Australian researchers have found that so-called ‘triple-negative breast cancers’ are two distinct diseases that likely originate from different cell types. This helps explain why survival prospects for women with the diagnosis tend to be either very good or very bad.
The Sydney-based research team has found a gene that drives the aggressive disease, and hopes to find a way to ‘switch it off’.
The aggressive form of triple-negative breast cancer appears to arise from stem cells, while the more benign form appears to arise from specialised cells.
Stem cells have many of the same features as cancers. They are plastic and flexible, and have the ability to proliferate and spread into other tissues – deadly traits in cancers.
Previous studies have shown that breast stem cells are needed for breast growth and development during puberty and pregnancy, although how they evolve from stem cells into specialist cells has been unclear.
The new study has shown that a gene known as ‘inhibitor of differentiation 4’ (ID4) determines whether a stem cell remains a stem cell, or whether it differentiates into a specialist cell.
Notably, when the high levels of ID4 in a stem cell are ‘switched off’, other genes that drive cell specialisation are ‘switched on’.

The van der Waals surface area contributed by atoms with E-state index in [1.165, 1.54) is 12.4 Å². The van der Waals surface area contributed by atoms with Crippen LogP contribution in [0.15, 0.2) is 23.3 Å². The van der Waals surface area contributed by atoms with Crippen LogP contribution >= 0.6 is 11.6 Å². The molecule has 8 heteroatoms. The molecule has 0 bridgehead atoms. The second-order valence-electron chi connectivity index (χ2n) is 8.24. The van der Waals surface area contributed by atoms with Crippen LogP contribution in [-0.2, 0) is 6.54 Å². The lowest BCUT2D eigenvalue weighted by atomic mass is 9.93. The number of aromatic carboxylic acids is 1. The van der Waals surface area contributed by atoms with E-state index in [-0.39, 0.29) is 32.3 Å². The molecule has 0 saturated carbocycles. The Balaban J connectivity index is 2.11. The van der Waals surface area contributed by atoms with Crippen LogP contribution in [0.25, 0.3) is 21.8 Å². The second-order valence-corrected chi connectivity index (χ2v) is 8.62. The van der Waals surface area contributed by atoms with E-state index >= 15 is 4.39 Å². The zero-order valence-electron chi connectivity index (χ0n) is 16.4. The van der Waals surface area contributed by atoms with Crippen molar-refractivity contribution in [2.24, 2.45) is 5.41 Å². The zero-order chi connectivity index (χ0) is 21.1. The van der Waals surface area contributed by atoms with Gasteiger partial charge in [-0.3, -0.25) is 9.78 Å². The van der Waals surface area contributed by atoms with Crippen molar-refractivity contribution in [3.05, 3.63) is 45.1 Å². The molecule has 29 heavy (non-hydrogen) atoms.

Drs Alex Swarbrick and Simon Junankar from Sydney’s Garvan Institute of Medical Research spearheaded this large interdisciplinary study, which links the development of the mammary gland in mice with human breast cancer. Its main finding, that ID4 not only ‘marks’, but appears to control, the highly aggressive form of triple negative breast cancer is published online today in Nature Communications.
“We found that ID4 is produced at high levels in roughly half of all triple negative breast cancers, and that these cancers have a particularly poor prognosis,” said project leader Dr Alex Swarbrick.
“We also showed that if you block the ID4 gene in experimental models of triple negative breast cancer, the tumour cells stop dividing.”
It is interesting to note that blocking ID4 switches on the oestrogen receptor and several other genes expressed by the best-prognosis breast cancer.
“Oestrogen receptor-positive breast cancers have a relatively good prognosis because the drug Tamoxifen is very effective at blocking the oestrogen receptor and hence their growth” noted Swarbrick.
“We speculate, therefore, that by blocking ID4 it might be possible to turn stem-cell-like breast cancers into less aggressive breast cancers that may even respond to tamoxifen. If we are correct, that would be remarkable.”
The next step for Dr Swarbrick and his team will be to study the biochemistry of ID4 in a cell – to determine how best to block it in people.
There are also plans to undertake therapeutic experiments in mice to test whether or not switching off ID4 sensitises a tumour to tamoxifen.
“We don’t know yet whether we are seeing a real oestrogen-dependent cancer after ID4 is blocked – one with an effective oestrogen receptor – or just a caricature of one.
“We’re very fortunate that our collaborator in Cambridge UK is a world expert on oestrogen receptor function.
“We also have technologies that allow us to study processes on a genome-wide scale – so we can map the interactions of ID4 comprehensively.”